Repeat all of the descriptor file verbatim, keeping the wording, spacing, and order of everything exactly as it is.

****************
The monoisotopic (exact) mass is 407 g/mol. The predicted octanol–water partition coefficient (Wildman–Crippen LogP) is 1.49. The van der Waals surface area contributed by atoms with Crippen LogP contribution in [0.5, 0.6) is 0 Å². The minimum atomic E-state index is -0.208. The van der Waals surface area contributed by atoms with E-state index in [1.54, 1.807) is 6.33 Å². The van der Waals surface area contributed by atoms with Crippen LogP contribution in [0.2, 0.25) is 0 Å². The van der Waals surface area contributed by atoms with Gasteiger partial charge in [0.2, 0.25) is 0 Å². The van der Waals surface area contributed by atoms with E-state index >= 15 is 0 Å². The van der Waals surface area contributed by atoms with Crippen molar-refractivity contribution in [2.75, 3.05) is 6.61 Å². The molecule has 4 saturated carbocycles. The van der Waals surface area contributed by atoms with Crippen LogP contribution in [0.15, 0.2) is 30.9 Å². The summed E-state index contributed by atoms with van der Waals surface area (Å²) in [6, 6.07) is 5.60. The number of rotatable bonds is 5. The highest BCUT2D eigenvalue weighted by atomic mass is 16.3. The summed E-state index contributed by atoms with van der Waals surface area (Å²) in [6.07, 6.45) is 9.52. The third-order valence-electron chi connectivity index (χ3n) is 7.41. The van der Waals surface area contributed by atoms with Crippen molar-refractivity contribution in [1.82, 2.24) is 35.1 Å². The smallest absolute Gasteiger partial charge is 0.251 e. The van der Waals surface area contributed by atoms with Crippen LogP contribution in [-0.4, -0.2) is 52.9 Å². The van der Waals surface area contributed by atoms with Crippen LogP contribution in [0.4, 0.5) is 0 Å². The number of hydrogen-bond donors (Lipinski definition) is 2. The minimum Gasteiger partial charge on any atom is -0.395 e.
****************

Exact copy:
The monoisotopic (exact) mass is 407 g/mol. The predicted octanol–water partition coefficient (Wildman–Crippen LogP) is 1.49. The van der Waals surface area contributed by atoms with Crippen LogP contribution in [0.5, 0.6) is 0 Å². The minimum atomic E-state index is -0.208. The van der Waals surface area contributed by atoms with E-state index in [1.54, 1.807) is 6.33 Å². The van der Waals surface area contributed by atoms with Crippen LogP contribution in [0.2, 0.25) is 0 Å². The van der Waals surface area contributed by atoms with Gasteiger partial charge in [0.2, 0.25) is 0 Å². The van der Waals surface area contributed by atoms with E-state index >= 15 is 0 Å². The van der Waals surface area contributed by atoms with Crippen molar-refractivity contribution in [2.75, 3.05) is 6.61 Å². The molecule has 4 saturated carbocycles. The van der Waals surface area contributed by atoms with Crippen LogP contribution in [0.15, 0.2) is 30.9 Å². The summed E-state index contributed by atoms with van der Waals surface area (Å²) in [6, 6.07) is 5.60. The number of rotatable bonds is 5. The highest BCUT2D eigenvalue weighted by atomic mass is 16.3. The summed E-state index contributed by atoms with van der Waals surface area (Å²) in [6.07, 6.45) is 9.52. The third-order valence-electron chi connectivity index (χ3n) is 7.41. The van der Waals surface area contributed by atoms with Crippen molar-refractivity contribution in [1.82, 2.24) is 35.1 Å². The smallest absolute Gasteiger partial charge is 0.251 e. The van der Waals surface area contributed by atoms with Crippen LogP contribution in [-0.4, -0.2) is 52.9 Å². The van der Waals surface area contributed by atoms with Crippen LogP contribution in [0.4, 0.5) is 0 Å². The number of hydrogen-bond donors (Lipinski definition) is 2. The minimum Gasteiger partial charge on any atom is -0.395 e.